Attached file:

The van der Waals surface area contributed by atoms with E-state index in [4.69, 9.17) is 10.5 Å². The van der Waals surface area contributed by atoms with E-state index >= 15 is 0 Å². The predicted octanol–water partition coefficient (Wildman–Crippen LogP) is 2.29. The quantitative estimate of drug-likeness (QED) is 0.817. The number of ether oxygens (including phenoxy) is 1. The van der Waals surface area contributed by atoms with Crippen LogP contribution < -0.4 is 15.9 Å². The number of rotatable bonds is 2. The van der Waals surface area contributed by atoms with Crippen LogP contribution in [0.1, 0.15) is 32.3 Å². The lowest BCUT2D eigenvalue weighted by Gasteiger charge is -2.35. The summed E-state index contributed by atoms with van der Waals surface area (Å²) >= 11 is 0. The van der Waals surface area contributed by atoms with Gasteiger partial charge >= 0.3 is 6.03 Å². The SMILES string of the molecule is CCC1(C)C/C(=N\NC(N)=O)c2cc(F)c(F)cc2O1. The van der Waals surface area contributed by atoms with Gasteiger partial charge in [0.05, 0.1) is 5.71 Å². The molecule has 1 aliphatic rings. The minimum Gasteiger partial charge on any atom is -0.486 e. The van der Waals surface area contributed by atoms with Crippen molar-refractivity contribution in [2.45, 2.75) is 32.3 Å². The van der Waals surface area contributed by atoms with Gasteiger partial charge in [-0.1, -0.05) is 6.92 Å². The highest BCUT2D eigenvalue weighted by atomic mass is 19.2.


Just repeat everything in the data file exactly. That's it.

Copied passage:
The van der Waals surface area contributed by atoms with E-state index in [4.69, 9.17) is 10.5 Å². The van der Waals surface area contributed by atoms with E-state index >= 15 is 0 Å². The predicted octanol–water partition coefficient (Wildman–Crippen LogP) is 2.29. The quantitative estimate of drug-likeness (QED) is 0.817. The number of ether oxygens (including phenoxy) is 1. The van der Waals surface area contributed by atoms with Crippen LogP contribution < -0.4 is 15.9 Å². The number of rotatable bonds is 2. The van der Waals surface area contributed by atoms with Crippen LogP contribution in [0.1, 0.15) is 32.3 Å². The lowest BCUT2D eigenvalue weighted by Gasteiger charge is -2.35. The summed E-state index contributed by atoms with van der Waals surface area (Å²) >= 11 is 0. The van der Waals surface area contributed by atoms with Gasteiger partial charge >= 0.3 is 6.03 Å². The SMILES string of the molecule is CCC1(C)C/C(=N\NC(N)=O)c2cc(F)c(F)cc2O1. The van der Waals surface area contributed by atoms with Gasteiger partial charge in [0.05, 0.1) is 5.71 Å². The molecule has 1 aliphatic rings. The minimum Gasteiger partial charge on any atom is -0.486 e. The van der Waals surface area contributed by atoms with Crippen molar-refractivity contribution in [2.45, 2.75) is 32.3 Å². The van der Waals surface area contributed by atoms with Gasteiger partial charge in [-0.1, -0.05) is 6.92 Å². The highest BCUT2D eigenvalue weighted by atomic mass is 19.2.